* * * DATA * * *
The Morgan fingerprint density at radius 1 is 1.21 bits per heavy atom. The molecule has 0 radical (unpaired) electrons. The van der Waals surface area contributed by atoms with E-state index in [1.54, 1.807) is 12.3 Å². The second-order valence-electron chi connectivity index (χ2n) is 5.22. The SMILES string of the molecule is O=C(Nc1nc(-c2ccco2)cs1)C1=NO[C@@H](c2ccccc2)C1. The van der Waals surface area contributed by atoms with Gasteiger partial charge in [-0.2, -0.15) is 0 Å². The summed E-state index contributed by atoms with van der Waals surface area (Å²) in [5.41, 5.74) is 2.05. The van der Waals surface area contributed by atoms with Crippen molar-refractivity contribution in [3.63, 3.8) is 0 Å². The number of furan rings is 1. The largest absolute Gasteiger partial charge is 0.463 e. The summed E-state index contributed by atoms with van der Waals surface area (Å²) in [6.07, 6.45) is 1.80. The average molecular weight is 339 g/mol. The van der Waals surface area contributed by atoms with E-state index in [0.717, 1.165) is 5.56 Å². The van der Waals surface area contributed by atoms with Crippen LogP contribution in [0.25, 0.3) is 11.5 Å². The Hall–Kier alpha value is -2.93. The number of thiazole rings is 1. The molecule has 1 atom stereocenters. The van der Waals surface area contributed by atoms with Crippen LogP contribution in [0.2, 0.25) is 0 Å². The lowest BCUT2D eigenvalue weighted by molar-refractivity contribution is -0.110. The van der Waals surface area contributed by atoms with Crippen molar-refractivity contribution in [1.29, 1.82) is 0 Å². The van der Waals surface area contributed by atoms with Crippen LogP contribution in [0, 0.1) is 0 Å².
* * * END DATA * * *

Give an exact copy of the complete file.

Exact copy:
The Morgan fingerprint density at radius 1 is 1.21 bits per heavy atom. The molecule has 0 radical (unpaired) electrons. The van der Waals surface area contributed by atoms with E-state index in [1.54, 1.807) is 12.3 Å². The second-order valence-electron chi connectivity index (χ2n) is 5.22. The SMILES string of the molecule is O=C(Nc1nc(-c2ccco2)cs1)C1=NO[C@@H](c2ccccc2)C1. The van der Waals surface area contributed by atoms with Gasteiger partial charge in [-0.2, -0.15) is 0 Å². The summed E-state index contributed by atoms with van der Waals surface area (Å²) in [5.41, 5.74) is 2.05. The van der Waals surface area contributed by atoms with Crippen molar-refractivity contribution in [3.63, 3.8) is 0 Å². The number of furan rings is 1. The largest absolute Gasteiger partial charge is 0.463 e. The summed E-state index contributed by atoms with van der Waals surface area (Å²) in [6.07, 6.45) is 1.80. The average molecular weight is 339 g/mol. The van der Waals surface area contributed by atoms with E-state index in [0.717, 1.165) is 5.56 Å². The van der Waals surface area contributed by atoms with Crippen LogP contribution in [0.25, 0.3) is 11.5 Å². The Hall–Kier alpha value is -2.93. The number of thiazole rings is 1. The molecule has 1 atom stereocenters. The van der Waals surface area contributed by atoms with Crippen LogP contribution in [0.2, 0.25) is 0 Å². The lowest BCUT2D eigenvalue weighted by molar-refractivity contribution is -0.110. The van der Waals surface area contributed by atoms with Crippen molar-refractivity contribution in [1.29, 1.82) is 0 Å². The van der Waals surface area contributed by atoms with Crippen LogP contribution in [0, 0.1) is 0 Å².